Tuesday, October 10, 2023

Q&A with Patricia Reis




Patricia Reis is the author of the new novel Unsettled. Her other books include Motherlines. She lives in Portland, Maine, and in Nova Scotia.


Q: In the acknowledgments for your new book, you write, “Unsettled is necessarily a work of fiction. Even with the help of artifacts and official documents, I was tasked with imagining the lives of my pioneering ancestors.” How much of the novel is based on your own family history?


A: The family portrait featured in Unsettled hung in the living room of my childhood home. The studio photograph was made in 1900. I had never met any of these people in my father’s lineage. They all died before I was born.


All I knew was that Adam, the patriarch, had emigrated from Germany and pioneered a farm on uncultivated land in Iowa in 1865 and that his son, Jacob, the young man on the right, is my paternal grandfather. My father was a great storyteller but he told few stories about the family pictured.


Q: How did you research the book, and did you learn anything especially surprising?


A: One day in the late ‘90s I happened to be visiting my parents when Anne Spartz, the family genealogist, showed up. She arrived bearing newspaper articles and obituaries.


That’s when I learned that Adam died in a hay wagon turnover a year after the portrait was made. He was 61. A few years later, Elizabeth, the assumed mother of my grandfather, was put in an asylum and later took her life at age 47. That is when I began to become a bit haunted by these people.


Years later, in 2000, I was sitting in an Adirondack chair overlooking the Great Minas Basin in Nova Scotia. I had a yellow legal pad and pen in hand but nothing in particular to write when I “heard” a voice say, “It wasn’t that I wanted to die. It was just that I was so damn mad and it was the only means at hand.” 


I do not usually hear disembodied voices, but I knew right away who it was. Holy Cow! I thought, this is Elizabeth speaking!    I wrote her words down and knew that I was being tasked with writing her story.


I did some research, in the intuitive way I like, following ideas down the rabbit hole, reading novels, history of pioneers, women’s stories. I glean, picking up what feels useful. For the characters themselves I swam down the DNA, figuring that somewhere they lived inside me.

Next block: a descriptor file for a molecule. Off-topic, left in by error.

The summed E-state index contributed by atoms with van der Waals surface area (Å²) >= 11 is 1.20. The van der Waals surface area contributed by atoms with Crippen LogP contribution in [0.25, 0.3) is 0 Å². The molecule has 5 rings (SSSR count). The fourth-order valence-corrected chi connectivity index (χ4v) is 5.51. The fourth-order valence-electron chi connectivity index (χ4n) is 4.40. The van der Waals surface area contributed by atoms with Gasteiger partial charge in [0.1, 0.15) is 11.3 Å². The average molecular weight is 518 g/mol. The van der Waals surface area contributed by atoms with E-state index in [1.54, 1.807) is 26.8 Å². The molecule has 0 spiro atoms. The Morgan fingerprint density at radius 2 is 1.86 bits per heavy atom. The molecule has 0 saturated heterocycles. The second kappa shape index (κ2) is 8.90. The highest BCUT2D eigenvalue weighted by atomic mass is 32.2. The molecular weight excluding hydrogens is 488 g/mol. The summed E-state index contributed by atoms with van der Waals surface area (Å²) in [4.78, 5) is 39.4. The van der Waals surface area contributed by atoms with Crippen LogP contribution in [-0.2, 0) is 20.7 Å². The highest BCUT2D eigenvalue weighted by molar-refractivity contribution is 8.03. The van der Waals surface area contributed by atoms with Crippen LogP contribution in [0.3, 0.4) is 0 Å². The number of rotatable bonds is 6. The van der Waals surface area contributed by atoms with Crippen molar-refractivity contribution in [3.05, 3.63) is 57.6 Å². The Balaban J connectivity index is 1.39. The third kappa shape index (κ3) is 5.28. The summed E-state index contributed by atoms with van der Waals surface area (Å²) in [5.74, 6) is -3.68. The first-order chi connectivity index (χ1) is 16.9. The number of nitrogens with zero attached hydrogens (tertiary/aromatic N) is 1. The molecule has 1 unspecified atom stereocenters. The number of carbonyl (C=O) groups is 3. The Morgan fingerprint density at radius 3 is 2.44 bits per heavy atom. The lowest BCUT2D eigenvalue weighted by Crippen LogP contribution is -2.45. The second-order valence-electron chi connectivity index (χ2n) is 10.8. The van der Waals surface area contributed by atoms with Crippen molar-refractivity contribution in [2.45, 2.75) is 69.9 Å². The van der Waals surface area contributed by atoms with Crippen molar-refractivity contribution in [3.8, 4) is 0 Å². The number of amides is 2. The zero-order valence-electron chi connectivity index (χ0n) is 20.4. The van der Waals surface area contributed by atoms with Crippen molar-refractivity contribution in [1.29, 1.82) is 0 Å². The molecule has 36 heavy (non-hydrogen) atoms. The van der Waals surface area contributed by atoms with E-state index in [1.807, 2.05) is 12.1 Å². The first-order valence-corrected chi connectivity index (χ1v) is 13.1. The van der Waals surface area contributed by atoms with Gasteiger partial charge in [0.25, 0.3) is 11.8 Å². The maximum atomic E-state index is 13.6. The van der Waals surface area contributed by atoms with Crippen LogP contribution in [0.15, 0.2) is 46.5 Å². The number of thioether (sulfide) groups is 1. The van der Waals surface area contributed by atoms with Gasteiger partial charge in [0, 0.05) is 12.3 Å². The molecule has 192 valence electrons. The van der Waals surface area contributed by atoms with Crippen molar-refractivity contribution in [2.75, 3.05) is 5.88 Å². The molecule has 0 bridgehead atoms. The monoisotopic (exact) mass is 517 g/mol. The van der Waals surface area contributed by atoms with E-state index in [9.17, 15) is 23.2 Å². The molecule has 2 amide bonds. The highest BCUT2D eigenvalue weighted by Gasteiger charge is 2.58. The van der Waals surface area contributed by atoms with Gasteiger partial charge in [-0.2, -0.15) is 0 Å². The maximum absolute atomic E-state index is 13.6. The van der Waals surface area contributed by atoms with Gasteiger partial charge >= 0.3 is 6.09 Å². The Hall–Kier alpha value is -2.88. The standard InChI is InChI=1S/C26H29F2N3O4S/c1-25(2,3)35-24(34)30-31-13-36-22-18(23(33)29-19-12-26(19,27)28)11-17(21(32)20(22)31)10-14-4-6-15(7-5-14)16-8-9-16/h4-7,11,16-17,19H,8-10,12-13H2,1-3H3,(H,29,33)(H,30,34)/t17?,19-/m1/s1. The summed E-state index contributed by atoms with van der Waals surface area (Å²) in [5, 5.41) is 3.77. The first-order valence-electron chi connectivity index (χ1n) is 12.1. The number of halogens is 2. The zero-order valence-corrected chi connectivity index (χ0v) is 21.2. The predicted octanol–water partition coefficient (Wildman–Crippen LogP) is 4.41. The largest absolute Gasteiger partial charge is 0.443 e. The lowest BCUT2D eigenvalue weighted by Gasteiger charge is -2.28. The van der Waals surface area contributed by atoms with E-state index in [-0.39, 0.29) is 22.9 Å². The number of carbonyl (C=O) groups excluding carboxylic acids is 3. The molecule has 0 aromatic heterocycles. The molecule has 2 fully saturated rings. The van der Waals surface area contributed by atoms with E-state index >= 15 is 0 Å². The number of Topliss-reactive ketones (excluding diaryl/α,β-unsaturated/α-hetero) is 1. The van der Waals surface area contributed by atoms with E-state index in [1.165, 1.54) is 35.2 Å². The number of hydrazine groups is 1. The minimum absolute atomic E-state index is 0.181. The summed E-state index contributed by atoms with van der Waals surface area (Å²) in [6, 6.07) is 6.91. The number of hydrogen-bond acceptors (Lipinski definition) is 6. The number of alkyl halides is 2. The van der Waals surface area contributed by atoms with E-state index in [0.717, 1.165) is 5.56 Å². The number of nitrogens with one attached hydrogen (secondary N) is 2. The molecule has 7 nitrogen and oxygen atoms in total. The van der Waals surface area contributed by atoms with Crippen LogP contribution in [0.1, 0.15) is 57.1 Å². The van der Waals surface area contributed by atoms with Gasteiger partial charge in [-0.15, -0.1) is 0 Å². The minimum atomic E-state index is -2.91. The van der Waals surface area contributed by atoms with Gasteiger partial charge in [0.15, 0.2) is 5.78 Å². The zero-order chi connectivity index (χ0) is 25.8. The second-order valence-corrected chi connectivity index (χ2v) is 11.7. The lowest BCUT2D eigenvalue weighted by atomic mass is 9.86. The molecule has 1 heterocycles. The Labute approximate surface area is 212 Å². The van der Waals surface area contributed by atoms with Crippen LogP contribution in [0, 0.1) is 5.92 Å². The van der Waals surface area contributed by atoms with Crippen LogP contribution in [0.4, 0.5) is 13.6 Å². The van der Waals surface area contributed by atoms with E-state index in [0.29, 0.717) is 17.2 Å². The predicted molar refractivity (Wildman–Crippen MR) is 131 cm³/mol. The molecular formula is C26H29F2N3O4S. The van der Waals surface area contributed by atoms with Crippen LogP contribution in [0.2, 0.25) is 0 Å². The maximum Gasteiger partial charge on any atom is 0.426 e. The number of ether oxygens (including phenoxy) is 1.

I wrote some, and put it away to do other things, other books, and then pulled it out again, and wrote some more and put it away. I shared what I had with a few trusted readers and they made suggestions. Back in the box it went.


In 2022, I was sitting outside on a bench overlooking the ocean in Portland, Maine. Again, I heard a voice. This one I recognized as mine, or at least the wiser part of me. “Patricia, will you please pull that manuscript out of the box and reread it.”


Obediently, I did as I was told. I thought, “This is good! I would read this book!” 


I called my trusty agent, April, and asked, “Can we think about submitting this again?” Earlier we had queried a few of the big-name publishers to no avail. 


April was excited! She had just met the publishers of Sibylline Press, a new press, who were publishing works of women over 50. I qualified! They had one more slot in their 2023 lineup. Bingo! 


Q: How was the novel’s title chosen, and what does it signify for you?


A: The title had gone through various iterations. When I realized that Prairie Fever had been used, maybe even over-used, I considered the overarching theme of “settlers”: the fact that these pioneers arrived on the uncultivated prairie land that was being sold off by railroad companies. 


They were not the first people to live there, but were the first to bring the plow. They were settlers. Then I landed on Unsettled, which felt closer to truth in a larger sense.


Q: The author Michael Lesy said of the book, “One chapter to the next feels like walking, step by step, into a haunted house. A great read: Once you start, it’s hard to stop. Even when you meet a ghost.” What do you think of that description?


A: The writer Jacqueline Rose says “Haunting, or being haunted, might indeed be another word for writing.” In writing this work, I felt the word to be apt.


The land was haunted by those who had been pushed off, by government decrees, by fraudulent treaties, by people who wanted to farm the land: the tough uncultivated prairie grasses required the invention of a new plow to open the earth for planting; the people who arrived were driven by visions of the land’s amplitude and brought down by the harsh realities. 


We romanticize the pioneering life, forgetting the calamitous challenges.


Each of the characters are haunted in different ways. There are ghosts. 


Q: What are you working on now?


A: I am currently working on a series of essays under the title Hospitable Memory: Reckoning with Ghosts. Most of the essays focus on animals and the landscape.


Q: Anything else we should know?


A: Thank you for the great questions. I hope I’ve answered them well.


--Interview with Deborah Kalb

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